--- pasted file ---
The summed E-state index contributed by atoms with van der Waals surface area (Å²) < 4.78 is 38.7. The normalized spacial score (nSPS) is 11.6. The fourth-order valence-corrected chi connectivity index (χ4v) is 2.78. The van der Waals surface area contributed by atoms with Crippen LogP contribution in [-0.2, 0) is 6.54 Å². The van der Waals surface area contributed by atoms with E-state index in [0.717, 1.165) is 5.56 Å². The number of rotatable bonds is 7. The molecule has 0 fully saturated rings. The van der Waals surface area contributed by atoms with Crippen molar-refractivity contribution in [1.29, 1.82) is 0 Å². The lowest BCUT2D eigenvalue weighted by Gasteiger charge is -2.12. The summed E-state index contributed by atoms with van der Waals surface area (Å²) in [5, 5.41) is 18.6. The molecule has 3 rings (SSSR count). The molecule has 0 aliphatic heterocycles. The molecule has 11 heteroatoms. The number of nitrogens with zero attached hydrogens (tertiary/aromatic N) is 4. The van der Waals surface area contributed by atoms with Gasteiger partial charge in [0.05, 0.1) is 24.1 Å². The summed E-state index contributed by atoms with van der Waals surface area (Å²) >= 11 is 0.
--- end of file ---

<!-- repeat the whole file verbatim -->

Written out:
The summed E-state index contributed by atoms with van der Waals surface area (Å²) < 4.78 is 38.7. The normalized spacial score (nSPS) is 11.6. The fourth-order valence-corrected chi connectivity index (χ4v) is 2.78. The van der Waals surface area contributed by atoms with Crippen LogP contribution in [-0.2, 0) is 6.54 Å². The van der Waals surface area contributed by atoms with E-state index in [0.717, 1.165) is 5.56 Å². The number of rotatable bonds is 7. The molecule has 0 fully saturated rings. The van der Waals surface area contributed by atoms with Crippen molar-refractivity contribution in [1.29, 1.82) is 0 Å². The lowest BCUT2D eigenvalue weighted by Gasteiger charge is -2.12. The summed E-state index contributed by atoms with van der Waals surface area (Å²) in [5, 5.41) is 18.6. The molecule has 3 rings (SSSR count). The molecule has 0 aliphatic heterocycles. The molecule has 11 heteroatoms. The number of nitrogens with zero attached hydrogens (tertiary/aromatic N) is 4. The van der Waals surface area contributed by atoms with Gasteiger partial charge in [0.05, 0.1) is 24.1 Å². The summed E-state index contributed by atoms with van der Waals surface area (Å²) >= 11 is 0.